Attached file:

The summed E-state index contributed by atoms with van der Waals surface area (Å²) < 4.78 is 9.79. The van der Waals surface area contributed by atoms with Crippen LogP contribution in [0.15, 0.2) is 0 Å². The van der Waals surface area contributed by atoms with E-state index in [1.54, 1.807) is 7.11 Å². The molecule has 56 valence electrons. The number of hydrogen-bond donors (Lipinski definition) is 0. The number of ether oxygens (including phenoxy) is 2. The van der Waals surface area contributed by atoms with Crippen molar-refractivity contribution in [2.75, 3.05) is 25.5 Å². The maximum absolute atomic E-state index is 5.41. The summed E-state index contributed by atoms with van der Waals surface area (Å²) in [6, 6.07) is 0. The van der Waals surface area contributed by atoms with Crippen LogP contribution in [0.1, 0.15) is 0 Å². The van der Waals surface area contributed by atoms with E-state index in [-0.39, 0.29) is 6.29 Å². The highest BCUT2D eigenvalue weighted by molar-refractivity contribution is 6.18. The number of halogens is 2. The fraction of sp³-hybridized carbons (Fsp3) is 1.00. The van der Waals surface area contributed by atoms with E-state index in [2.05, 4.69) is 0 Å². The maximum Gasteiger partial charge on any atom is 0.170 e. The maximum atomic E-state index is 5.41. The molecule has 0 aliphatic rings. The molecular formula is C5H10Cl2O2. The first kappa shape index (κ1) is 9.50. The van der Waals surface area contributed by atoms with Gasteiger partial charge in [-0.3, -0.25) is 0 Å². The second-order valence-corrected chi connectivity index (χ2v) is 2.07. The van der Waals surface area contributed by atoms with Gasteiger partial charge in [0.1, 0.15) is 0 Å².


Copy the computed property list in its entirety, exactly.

The summed E-state index contributed by atoms with van der Waals surface area (Å²) < 4.78 is 9.79. The van der Waals surface area contributed by atoms with Crippen LogP contribution in [0.15, 0.2) is 0 Å². The van der Waals surface area contributed by atoms with E-state index in [1.54, 1.807) is 7.11 Å². The molecule has 56 valence electrons. The number of hydrogen-bond donors (Lipinski definition) is 0. The number of ether oxygens (including phenoxy) is 2. The van der Waals surface area contributed by atoms with Crippen molar-refractivity contribution in [2.75, 3.05) is 25.5 Å². The maximum absolute atomic E-state index is 5.41. The summed E-state index contributed by atoms with van der Waals surface area (Å²) in [6, 6.07) is 0. The van der Waals surface area contributed by atoms with Crippen LogP contribution in [0.1, 0.15) is 0 Å². The van der Waals surface area contributed by atoms with E-state index in [-0.39, 0.29) is 6.29 Å². The highest BCUT2D eigenvalue weighted by molar-refractivity contribution is 6.18. The number of halogens is 2. The fraction of sp³-hybridized carbons (Fsp3) is 1.00. The van der Waals surface area contributed by atoms with E-state index in [2.05, 4.69) is 0 Å². The maximum Gasteiger partial charge on any atom is 0.170 e. The maximum atomic E-state index is 5.41. The molecule has 0 aliphatic rings. The molecular formula is C5H10Cl2O2. The first kappa shape index (κ1) is 9.50. The van der Waals surface area contributed by atoms with Gasteiger partial charge in [-0.3, -0.25) is 0 Å². The second-order valence-corrected chi connectivity index (χ2v) is 2.07. The van der Waals surface area contributed by atoms with Gasteiger partial charge in [0.1, 0.15) is 0 Å².